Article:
NIH supports research on fish models for human disease because teleost fish, including zebrafish, allow the rapid and efficient use of resources to explore problems fundamental to the development and function of animals with backbones. This proposal describes resources to facilitate the translation of functional information from teleost medical models to human biology. Most teleost genes have a one-to-one relationship with human genes, but due to a genome duplication event, teleosts have two copies of many human genes, especially genes controlling developmental and physiological mechanisms. Teleost duplicates of human genes have often shared between them the functions of the corresponding mammalian single-copy gene (subfunctionalization) and have often evolved new functions (neofunctionalization) more rapidly than singletons. The problem is: Which functions of teleost genes are due to inheritance from the last common human/fish ancestor and which are due to evolution since the teleost genome duplication? Solutions to this problem are important because the connectivity of teleost and human genomes is crucial for translating teleost research to human biology. The most recently diverged unduplicated ray-fin fish provides a bridge to connect the duplicated teleost genome to the unduplicated human genome. Spotted gar (Lepisosteus oculatus) occupies an unduplicated recent outgroup to the teleost lineage and is a convenient system for genomic, gene expression, and gene function analyses.
Aim 1 is to construct a high-resolution genetic linkage map for spotted gar using an innovative next-generation sequence-based genotyping methodology.
Aim 2 is to construct a resource of expressed sequence tags (ESTs) for gar and to develop bioinformatics that assign ESTs to thousands of markers on the linkage map.
Aim 3 is to construct a resource of tiled BACs (bacterial artificial chromosomes) using a novel method that includes all markers on the genetic linkage map, and to develop bioinformatics to associate BACs to individual ESTs.
Aim 4 is to develop bioinformatic tools to integrate genetic markers, ESTs, and tiled clones into conserved synteny maps for comparative genomics of humans and teleosts.
Aim 5 is to test predictions of the hypotheses of subfunctionalization and neofunctionalization as mechanisms for the functional evolution of gene duplicates by using gar sequences to detect non-coding elements that function in transgenic zebrafish. Significance: Achieving these aims will provide resources that facilitate the connectivity of teleost and human genomes, thereby translating teleost biology to human biomedicine. Comparative maps of gar, teleost and human genomes focus attention on regions of the gar genome that contain singletons corresponding to duplicated biomedical genes in teleosts and to discover the functions of these unduplicated genes. Teleost researchers can exploit this knowledge to distinguish ancestral from derived gene structure and function, a critical question for teleost-to-human translational research.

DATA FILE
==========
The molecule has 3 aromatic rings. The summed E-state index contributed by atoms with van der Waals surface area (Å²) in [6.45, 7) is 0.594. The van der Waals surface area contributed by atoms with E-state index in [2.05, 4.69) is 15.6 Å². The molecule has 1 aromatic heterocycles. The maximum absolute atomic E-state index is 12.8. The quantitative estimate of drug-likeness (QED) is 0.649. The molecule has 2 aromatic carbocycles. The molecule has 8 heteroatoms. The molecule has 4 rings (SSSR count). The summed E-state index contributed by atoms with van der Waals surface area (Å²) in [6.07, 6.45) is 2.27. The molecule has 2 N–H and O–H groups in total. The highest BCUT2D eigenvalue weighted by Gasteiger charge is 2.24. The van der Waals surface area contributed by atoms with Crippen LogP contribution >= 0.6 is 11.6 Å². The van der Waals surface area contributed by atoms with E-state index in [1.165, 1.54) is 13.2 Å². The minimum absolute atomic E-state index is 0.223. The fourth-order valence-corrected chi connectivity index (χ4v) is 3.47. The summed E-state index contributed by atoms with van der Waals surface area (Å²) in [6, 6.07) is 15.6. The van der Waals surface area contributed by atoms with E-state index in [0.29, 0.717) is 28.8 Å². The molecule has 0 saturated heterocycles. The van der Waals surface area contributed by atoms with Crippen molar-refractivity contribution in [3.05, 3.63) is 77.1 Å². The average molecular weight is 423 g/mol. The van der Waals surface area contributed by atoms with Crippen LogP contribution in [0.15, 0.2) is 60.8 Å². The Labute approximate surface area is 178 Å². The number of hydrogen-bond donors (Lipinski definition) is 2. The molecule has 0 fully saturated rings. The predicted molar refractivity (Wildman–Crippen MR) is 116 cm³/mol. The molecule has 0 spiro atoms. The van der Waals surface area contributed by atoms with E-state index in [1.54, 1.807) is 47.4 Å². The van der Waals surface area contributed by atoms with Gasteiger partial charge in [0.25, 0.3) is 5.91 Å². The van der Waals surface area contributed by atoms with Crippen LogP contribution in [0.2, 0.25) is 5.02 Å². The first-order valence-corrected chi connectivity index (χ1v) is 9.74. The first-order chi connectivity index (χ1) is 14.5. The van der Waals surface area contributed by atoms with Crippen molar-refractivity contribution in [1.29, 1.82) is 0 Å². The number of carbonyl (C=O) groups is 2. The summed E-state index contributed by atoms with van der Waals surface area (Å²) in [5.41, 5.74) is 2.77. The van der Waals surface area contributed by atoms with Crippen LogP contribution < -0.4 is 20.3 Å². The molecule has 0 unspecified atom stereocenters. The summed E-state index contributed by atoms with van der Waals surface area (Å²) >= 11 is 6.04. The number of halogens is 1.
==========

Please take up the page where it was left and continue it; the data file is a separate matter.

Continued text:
Public Health Relevance

Fish biomedical models allow rapid and efficient analysis of human disease mechanisms. Most model fish species, however, possess a duplicated genome that often disrupts the one-to-one relationship between human and fish genes. Proposed work will provide genomic resources for an unduplicated fish genome that will better link model fish and human genomes and thus will more effectively translate research on fish biomedical models to human health and disease.

National Institute of Health (NIH)
Office of The Director, National Institutes of Health (OD)
Research Project (R01)
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Genetic Variation and Evolution Study Section (GVE)
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Chang, Michael
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University of Oregon
Other Basic Sciences
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United States
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